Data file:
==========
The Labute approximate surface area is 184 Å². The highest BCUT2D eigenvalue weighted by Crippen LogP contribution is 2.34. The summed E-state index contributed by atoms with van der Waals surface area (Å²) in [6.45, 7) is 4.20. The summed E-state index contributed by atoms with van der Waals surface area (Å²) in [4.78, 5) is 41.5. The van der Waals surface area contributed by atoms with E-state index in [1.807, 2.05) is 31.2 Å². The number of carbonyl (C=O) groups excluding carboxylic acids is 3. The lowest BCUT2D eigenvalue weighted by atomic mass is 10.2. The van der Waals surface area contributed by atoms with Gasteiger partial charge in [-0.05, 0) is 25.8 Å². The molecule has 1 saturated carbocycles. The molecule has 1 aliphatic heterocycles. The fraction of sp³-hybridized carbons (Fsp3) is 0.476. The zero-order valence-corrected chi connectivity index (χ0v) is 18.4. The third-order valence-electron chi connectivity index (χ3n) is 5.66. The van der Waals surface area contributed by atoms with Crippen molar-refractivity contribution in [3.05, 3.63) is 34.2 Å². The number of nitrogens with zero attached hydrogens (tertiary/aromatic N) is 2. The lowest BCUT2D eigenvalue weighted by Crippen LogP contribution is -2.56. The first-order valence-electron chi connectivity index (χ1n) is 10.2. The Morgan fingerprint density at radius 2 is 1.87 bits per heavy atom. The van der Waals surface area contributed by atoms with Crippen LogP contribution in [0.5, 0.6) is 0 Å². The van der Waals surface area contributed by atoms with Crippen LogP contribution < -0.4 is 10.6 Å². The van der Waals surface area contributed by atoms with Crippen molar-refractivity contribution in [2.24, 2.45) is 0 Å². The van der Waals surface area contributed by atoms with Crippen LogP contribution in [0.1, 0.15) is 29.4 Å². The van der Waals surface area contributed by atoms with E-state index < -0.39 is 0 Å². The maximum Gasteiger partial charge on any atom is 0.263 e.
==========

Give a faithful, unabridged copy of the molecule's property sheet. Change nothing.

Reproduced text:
The Labute approximate surface area is 184 Å². The highest BCUT2D eigenvalue weighted by Crippen LogP contribution is 2.34. The summed E-state index contributed by atoms with van der Waals surface area (Å²) in [6.45, 7) is 4.20. The summed E-state index contributed by atoms with van der Waals surface area (Å²) in [4.78, 5) is 41.5. The van der Waals surface area contributed by atoms with E-state index in [1.807, 2.05) is 31.2 Å². The number of carbonyl (C=O) groups excluding carboxylic acids is 3. The lowest BCUT2D eigenvalue weighted by atomic mass is 10.2. The van der Waals surface area contributed by atoms with Gasteiger partial charge in [-0.05, 0) is 25.8 Å². The molecule has 1 saturated carbocycles. The molecule has 1 aliphatic heterocycles. The fraction of sp³-hybridized carbons (Fsp3) is 0.476. The zero-order valence-corrected chi connectivity index (χ0v) is 18.4. The third-order valence-electron chi connectivity index (χ3n) is 5.66. The van der Waals surface area contributed by atoms with Crippen molar-refractivity contribution in [3.05, 3.63) is 34.2 Å². The number of nitrogens with zero attached hydrogens (tertiary/aromatic N) is 2. The lowest BCUT2D eigenvalue weighted by Crippen LogP contribution is -2.56. The first-order valence-electron chi connectivity index (χ1n) is 10.2. The Morgan fingerprint density at radius 2 is 1.87 bits per heavy atom. The van der Waals surface area contributed by atoms with Crippen LogP contribution in [0.5, 0.6) is 0 Å². The van der Waals surface area contributed by atoms with Crippen LogP contribution < -0.4 is 10.6 Å². The van der Waals surface area contributed by atoms with Crippen molar-refractivity contribution in [2.24, 2.45) is 0 Å². The van der Waals surface area contributed by atoms with Crippen LogP contribution in [0.1, 0.15) is 29.4 Å². The van der Waals surface area contributed by atoms with E-state index < -0.39 is 0 Å². The maximum Gasteiger partial charge on any atom is 0.263 e.